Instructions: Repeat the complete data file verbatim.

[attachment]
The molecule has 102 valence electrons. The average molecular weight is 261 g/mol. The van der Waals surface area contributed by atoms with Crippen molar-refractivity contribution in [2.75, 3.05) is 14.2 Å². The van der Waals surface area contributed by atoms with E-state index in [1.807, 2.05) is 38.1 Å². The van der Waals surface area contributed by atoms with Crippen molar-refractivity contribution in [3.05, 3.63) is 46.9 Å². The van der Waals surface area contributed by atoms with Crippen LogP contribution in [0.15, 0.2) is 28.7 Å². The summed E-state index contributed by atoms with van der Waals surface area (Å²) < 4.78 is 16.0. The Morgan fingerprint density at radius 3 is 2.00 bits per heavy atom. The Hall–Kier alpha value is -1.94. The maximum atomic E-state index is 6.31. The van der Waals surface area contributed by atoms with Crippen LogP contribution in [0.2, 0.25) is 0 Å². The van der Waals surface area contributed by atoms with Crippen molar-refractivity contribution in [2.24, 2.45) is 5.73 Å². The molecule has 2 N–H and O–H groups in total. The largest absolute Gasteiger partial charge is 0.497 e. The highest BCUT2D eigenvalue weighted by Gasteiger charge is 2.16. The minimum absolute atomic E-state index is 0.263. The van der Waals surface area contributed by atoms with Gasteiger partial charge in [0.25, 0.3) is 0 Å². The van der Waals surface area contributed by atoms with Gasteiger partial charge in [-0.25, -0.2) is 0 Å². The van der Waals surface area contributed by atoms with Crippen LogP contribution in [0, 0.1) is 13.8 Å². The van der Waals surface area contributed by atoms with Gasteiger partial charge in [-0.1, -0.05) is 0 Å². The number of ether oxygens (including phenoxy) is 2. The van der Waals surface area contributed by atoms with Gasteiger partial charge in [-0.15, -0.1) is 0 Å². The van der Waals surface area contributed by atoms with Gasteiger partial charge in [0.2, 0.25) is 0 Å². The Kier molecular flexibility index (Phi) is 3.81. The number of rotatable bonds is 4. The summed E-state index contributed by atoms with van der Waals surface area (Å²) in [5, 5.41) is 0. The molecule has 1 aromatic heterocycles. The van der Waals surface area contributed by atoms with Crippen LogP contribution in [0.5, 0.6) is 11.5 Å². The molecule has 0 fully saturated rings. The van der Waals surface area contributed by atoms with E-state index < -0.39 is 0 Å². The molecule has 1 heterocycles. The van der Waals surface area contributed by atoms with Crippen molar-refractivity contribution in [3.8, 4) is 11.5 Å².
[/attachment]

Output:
The molecule has 102 valence electrons. The average molecular weight is 261 g/mol. The van der Waals surface area contributed by atoms with Crippen molar-refractivity contribution in [2.75, 3.05) is 14.2 Å². The van der Waals surface area contributed by atoms with E-state index in [1.807, 2.05) is 38.1 Å². The van der Waals surface area contributed by atoms with Crippen molar-refractivity contribution in [3.05, 3.63) is 46.9 Å². The van der Waals surface area contributed by atoms with Crippen LogP contribution in [0.15, 0.2) is 28.7 Å². The summed E-state index contributed by atoms with van der Waals surface area (Å²) < 4.78 is 16.0. The Morgan fingerprint density at radius 3 is 2.00 bits per heavy atom. The Hall–Kier alpha value is -1.94. The maximum atomic E-state index is 6.31. The van der Waals surface area contributed by atoms with Crippen LogP contribution in [0.2, 0.25) is 0 Å². The van der Waals surface area contributed by atoms with Crippen molar-refractivity contribution in [2.24, 2.45) is 5.73 Å². The molecule has 2 N–H and O–H groups in total. The largest absolute Gasteiger partial charge is 0.497 e. The highest BCUT2D eigenvalue weighted by Gasteiger charge is 2.16. The minimum absolute atomic E-state index is 0.263. The van der Waals surface area contributed by atoms with Gasteiger partial charge in [0.25, 0.3) is 0 Å². The van der Waals surface area contributed by atoms with Gasteiger partial charge in [-0.25, -0.2) is 0 Å². The van der Waals surface area contributed by atoms with Crippen LogP contribution in [0, 0.1) is 13.8 Å². The van der Waals surface area contributed by atoms with Gasteiger partial charge in [-0.1, -0.05) is 0 Å². The number of ether oxygens (including phenoxy) is 2. The van der Waals surface area contributed by atoms with Gasteiger partial charge in [-0.15, -0.1) is 0 Å². The van der Waals surface area contributed by atoms with Gasteiger partial charge in [0.2, 0.25) is 0 Å². The Kier molecular flexibility index (Phi) is 3.81. The number of rotatable bonds is 4. The summed E-state index contributed by atoms with van der Waals surface area (Å²) in [5, 5.41) is 0. The molecule has 1 aromatic heterocycles. The van der Waals surface area contributed by atoms with Crippen LogP contribution in [0.5, 0.6) is 11.5 Å². The molecule has 0 fully saturated rings. The van der Waals surface area contributed by atoms with E-state index < -0.39 is 0 Å². The molecule has 1 heterocycles. The van der Waals surface area contributed by atoms with Crippen molar-refractivity contribution in [3.8, 4) is 11.5 Å².